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Calling noteban immoral, Forbes likens it with Sanjay Gandhi's "Nazi-like eugenics" to control overpopulation

Sanjay Gandhi
By Our Representative
Forbes, the world's prestigious business magazines, has characterized Prime Minister Narendra Modi's note-ban move as an “awful act” which is “breathtaking in its immorality”, adding, “What India has done is commit a massive theft of people's property without even the pretense of due process – a shocking move for a democratically elected government.”
Comparing Modi's demonetization move with Sanjay Gandhi-inspired "nasbandi", the top New York-based journal says, “Not since India's short-lived forced-sterilization program in the 1970s – this bout of Nazi-like eugenics was instituted to deal with the country's 'overpopulation' – has the government engaged in something so immoral.”
Disputing Modi claims that the move will fight corruption and tax evasion by flushing out illegal cash, crippling criminal enterprises and terrorists and force-marching India into a digitized credit system”, Forbes says, “Terrorists aren't about to quit their evil acts because of a currency change.”
Further, it says, “As for the digitization of money, it will happen in its own good time if free markets are permitted. And the best cure for tax evasion is a flat tax or, at the least, a simple, low-rate tax system that renders tax evasion hardly worth the effort. Make it easy to do business legally and most people will do just that.”
Underlining that “governments don't create resources, people do”, Forbes underlines, “By stealing property, further impoverishing the least fortunate among its population and undermining social trust, thereby poisoning politics and hurting future investment, India has immorally and unnecessarily harmed its people, while setting a dreadful example for the rest of the world. ”
Titled “What India Has Done To Its Money Is Sickening And Immoral”, published in the Forbes issue dated January 24, 2017, the commentary says, the abrupt scrapping of 85% of currency has led to “economic turmoil” compounded by the fact that “the government didn't print a sufficient amount of the new bills, lest word leak out as to what was about to take place.”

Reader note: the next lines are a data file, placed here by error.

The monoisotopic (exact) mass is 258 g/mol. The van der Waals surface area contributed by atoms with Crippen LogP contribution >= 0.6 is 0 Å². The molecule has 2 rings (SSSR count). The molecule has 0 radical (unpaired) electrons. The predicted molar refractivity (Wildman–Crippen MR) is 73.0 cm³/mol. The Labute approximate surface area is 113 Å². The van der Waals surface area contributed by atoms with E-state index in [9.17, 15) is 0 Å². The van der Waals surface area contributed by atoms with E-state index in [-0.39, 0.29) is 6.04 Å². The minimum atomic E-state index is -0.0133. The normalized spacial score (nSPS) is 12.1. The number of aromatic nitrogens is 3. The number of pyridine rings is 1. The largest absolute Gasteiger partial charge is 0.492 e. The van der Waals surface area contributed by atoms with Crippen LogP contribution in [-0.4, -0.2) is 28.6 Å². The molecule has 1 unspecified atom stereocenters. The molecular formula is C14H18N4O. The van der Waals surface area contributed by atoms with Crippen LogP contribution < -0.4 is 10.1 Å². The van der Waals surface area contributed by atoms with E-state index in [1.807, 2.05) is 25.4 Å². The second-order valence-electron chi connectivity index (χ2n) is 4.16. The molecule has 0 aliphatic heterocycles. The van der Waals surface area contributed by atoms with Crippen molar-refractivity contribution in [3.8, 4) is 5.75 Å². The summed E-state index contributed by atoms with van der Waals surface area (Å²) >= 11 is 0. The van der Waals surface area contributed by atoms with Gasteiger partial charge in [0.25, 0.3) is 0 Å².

Pointing out that “many workers are leaving the cities to go back to their villages because so many businesses are closing”, the journal says, “Countless companies are having difficulty meeting payroll, as they can't get the cash to do so. The real estate market has tanked.”
Suggesting that it might have international repercussions, Forbes calls note-ban as “the most extreme and destructive example of the anticash fad currently sweeping governments and the economics profession”.
According to Forbes, “Countries are moving to ban high-denomination bills, citing the rationales trotted out by New Delhi. But there's no misunderstanding what this is truly about: attacking your privacy and inflicting more government control over your life. ”
The journal advises India to “fulfill” the “desire to become a global powerhouse” instead of coming up with such disastrous move. What it should do instead is to “slash income and business tax rates and simplify the whole tax structure; make the rupee as powerful as the Swiss franc; hack away at regulations, so that setting up a business can be done with no cost and in only a few minutes; and take a supersize buzz saw to all the rules that make each infrastructure project a 100-year undertaking.”

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